is a particularly beautiful twelfth-century papal bull from the same
(source: Exempla scripturarum, fasc. 3; Acta pontificum,
ed. G. Batelli (
the large capital, the wide spacing, and the graceful ascenders. Since this is a bull (from bulla, the word for
lead seal), this document would have originally had a large attached
Copied legal documents in charter collections (cartularies) did not usually use a cursive or chancery script. Instead, they tended to use more elegant calligraphic hands, sometimes with illumination, in whatever the prevailing scribal hand of the day was. Thus, the document below, a charter of King Cnut to Earl Godwine (11th century) from a manuscript dated 1130-1140 is executed in a typical late Caroline/early Gothic script.
the large opening line "Christi Omnipotentis" with the illuminated "X",
followed by a second line in majuscule script, and then the main body
of the text. A particularly interesting
portion of this particular document is the section, starting with the
large "O" halfway down the page, in Anglo-Saxon. Also note in this document
the signature area. The document
is signed "Ego CNUT Rex anglorum cum
General Principles for Recreating Charters
Layout: More formal charters use white space generously, with large borders. Ordinary legal documents often took up all available space on the page. Documents in cartularies used a more traditional book page layout.
Script: Chancery or cursive script, late Caroline or early Gothic, or, if using the cartulary model, a transitional Caroline/Gothic script is appropriate.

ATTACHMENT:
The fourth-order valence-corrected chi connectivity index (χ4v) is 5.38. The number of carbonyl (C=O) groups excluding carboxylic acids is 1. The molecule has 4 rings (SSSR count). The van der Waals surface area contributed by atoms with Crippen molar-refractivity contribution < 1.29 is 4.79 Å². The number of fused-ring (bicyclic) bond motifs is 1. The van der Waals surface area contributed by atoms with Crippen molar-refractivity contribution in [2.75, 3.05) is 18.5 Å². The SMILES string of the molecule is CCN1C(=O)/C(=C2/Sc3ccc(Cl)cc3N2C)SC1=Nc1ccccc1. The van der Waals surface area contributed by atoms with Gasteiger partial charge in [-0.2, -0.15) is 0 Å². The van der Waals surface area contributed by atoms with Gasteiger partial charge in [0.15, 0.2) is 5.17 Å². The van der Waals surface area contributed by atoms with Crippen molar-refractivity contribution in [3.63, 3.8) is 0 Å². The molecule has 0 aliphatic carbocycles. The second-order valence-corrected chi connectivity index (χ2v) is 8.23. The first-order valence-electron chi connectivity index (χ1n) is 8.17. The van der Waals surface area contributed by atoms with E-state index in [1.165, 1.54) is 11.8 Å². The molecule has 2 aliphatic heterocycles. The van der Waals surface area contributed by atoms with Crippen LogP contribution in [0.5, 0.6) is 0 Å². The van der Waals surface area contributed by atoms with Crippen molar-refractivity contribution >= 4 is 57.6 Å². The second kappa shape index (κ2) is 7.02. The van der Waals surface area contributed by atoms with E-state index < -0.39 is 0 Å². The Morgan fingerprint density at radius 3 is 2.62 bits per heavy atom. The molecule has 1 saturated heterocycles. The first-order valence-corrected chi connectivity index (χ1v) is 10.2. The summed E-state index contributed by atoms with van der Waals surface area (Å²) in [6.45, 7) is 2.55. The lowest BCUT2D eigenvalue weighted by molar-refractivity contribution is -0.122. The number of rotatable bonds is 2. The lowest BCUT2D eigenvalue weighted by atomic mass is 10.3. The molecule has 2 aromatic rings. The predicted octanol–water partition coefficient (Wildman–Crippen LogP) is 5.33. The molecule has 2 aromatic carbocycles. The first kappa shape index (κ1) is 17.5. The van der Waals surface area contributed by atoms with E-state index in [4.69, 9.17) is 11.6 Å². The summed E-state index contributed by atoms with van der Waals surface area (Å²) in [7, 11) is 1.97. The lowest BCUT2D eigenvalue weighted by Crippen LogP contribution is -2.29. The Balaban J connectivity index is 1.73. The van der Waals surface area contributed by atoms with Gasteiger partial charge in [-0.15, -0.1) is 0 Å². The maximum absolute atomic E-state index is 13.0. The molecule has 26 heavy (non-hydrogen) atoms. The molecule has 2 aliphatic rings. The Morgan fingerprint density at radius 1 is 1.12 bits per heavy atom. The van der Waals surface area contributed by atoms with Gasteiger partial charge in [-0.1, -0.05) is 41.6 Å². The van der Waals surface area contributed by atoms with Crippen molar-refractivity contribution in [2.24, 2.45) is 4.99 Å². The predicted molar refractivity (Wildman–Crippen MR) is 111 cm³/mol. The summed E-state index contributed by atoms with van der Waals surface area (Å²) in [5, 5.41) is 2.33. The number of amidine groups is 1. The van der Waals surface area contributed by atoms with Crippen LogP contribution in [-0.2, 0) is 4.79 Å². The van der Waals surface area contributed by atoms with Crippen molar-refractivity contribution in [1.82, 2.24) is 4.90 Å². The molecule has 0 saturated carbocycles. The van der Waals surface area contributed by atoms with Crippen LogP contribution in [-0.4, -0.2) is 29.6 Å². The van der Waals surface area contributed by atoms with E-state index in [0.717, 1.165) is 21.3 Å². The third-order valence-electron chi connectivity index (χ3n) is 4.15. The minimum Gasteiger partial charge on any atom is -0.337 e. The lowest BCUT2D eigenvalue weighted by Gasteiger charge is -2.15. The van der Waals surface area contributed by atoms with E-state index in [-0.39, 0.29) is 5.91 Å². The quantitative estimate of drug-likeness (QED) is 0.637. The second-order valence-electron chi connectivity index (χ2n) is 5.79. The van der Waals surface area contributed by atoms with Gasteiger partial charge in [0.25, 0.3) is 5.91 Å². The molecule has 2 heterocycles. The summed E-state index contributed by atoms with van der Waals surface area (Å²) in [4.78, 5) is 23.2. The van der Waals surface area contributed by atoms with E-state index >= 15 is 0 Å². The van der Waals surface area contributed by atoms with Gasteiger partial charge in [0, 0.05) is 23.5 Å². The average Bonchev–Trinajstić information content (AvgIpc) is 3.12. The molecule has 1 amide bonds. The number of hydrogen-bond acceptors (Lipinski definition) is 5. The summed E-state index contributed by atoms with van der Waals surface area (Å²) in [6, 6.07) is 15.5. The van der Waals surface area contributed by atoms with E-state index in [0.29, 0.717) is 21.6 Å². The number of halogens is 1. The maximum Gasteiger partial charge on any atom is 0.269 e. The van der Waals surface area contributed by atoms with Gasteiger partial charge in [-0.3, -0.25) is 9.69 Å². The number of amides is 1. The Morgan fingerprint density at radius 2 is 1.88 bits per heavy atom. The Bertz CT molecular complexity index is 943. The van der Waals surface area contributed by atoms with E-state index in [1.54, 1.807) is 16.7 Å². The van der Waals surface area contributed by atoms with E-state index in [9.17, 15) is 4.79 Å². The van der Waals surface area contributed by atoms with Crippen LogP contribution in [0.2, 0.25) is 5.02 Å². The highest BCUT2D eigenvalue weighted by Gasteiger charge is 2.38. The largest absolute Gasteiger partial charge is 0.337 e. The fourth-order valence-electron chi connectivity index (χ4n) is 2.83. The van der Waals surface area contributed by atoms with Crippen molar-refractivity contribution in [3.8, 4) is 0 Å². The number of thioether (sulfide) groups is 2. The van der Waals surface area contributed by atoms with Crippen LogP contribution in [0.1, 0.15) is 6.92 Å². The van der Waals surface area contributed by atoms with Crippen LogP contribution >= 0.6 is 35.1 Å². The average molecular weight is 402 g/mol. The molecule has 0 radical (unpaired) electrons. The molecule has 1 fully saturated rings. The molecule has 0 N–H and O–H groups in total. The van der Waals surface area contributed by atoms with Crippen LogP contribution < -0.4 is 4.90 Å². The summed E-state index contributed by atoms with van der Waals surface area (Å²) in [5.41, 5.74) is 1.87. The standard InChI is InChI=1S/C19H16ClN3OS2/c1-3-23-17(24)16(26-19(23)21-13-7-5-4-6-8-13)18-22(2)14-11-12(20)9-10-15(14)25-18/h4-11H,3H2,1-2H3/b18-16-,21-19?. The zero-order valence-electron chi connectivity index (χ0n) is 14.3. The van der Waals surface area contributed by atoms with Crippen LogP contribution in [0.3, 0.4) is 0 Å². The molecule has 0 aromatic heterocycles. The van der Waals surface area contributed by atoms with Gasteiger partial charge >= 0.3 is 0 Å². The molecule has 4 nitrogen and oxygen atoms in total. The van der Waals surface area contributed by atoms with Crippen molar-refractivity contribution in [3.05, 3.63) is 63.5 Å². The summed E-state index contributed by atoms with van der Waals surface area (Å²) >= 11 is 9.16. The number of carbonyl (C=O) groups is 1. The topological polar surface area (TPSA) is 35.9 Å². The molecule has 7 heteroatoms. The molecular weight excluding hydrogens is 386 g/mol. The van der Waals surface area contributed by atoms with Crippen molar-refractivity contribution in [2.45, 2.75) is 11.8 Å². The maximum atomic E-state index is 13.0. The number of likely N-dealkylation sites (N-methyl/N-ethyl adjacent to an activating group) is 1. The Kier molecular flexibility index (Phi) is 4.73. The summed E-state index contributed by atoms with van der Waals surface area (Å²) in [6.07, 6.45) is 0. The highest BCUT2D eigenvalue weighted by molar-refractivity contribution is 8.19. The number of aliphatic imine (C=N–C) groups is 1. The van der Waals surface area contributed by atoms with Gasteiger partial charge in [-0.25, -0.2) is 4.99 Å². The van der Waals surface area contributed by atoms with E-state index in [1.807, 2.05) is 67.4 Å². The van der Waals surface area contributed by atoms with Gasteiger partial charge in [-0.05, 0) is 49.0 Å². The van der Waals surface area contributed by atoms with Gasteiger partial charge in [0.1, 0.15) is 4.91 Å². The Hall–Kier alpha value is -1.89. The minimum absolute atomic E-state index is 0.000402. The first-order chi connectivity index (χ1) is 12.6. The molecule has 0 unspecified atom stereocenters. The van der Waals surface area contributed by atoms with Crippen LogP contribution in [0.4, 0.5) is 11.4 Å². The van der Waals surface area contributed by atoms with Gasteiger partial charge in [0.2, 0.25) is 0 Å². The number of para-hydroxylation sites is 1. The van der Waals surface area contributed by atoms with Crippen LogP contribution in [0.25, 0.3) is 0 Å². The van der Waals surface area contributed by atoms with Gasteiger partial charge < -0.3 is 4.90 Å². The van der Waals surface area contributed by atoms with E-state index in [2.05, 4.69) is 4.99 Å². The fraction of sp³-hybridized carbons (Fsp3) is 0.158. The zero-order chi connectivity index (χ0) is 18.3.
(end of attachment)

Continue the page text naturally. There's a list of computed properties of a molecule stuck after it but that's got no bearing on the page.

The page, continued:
are a few examples of English Caroline or transitional scripts from
the 12th century:
Decoration: Ornate first lines using red, blue or green ink; long or decorated ascenders and/or descenders; some illumination in the cartulary model.
Signatures: Probably both on the same line, perhaps in a sentence structure as in King Cnut's charter above (leaving space for the King and Queen to add their names):
Ego Edouard Rex Ealdormeris cum Regina mea Genevieve
There are several ways of attaching a seal to a document. The seal above is attached by a woven band (tablet weaving is ideal for this purpose. Another common way of attaching a seal is with a strip of parchment:
Silk braids or fibres were also often used to attach seals:
Simple twisted seal tag (from a handout by Mistress Emmelyne de Marksbury)
More complex braided seal tag:
Diamond-shaped seal tag
http://www.dur.ac.uk/medieval.documents/documents.htm (lots of examples of writs, many with seals)
Please report any broken or bad links to the web master
This is the recognized website for the Ealdormere Scribal College within the Society for Creative Anachronism, Inc. and is maintained by Master Erick of Longacres (mka David Carswell). This site may contain electronic versions of the group's governing documents. Any discrepancies between the electronic version of any information on this site and the printed version that is available from the originating office will be decided in favor of the printed version.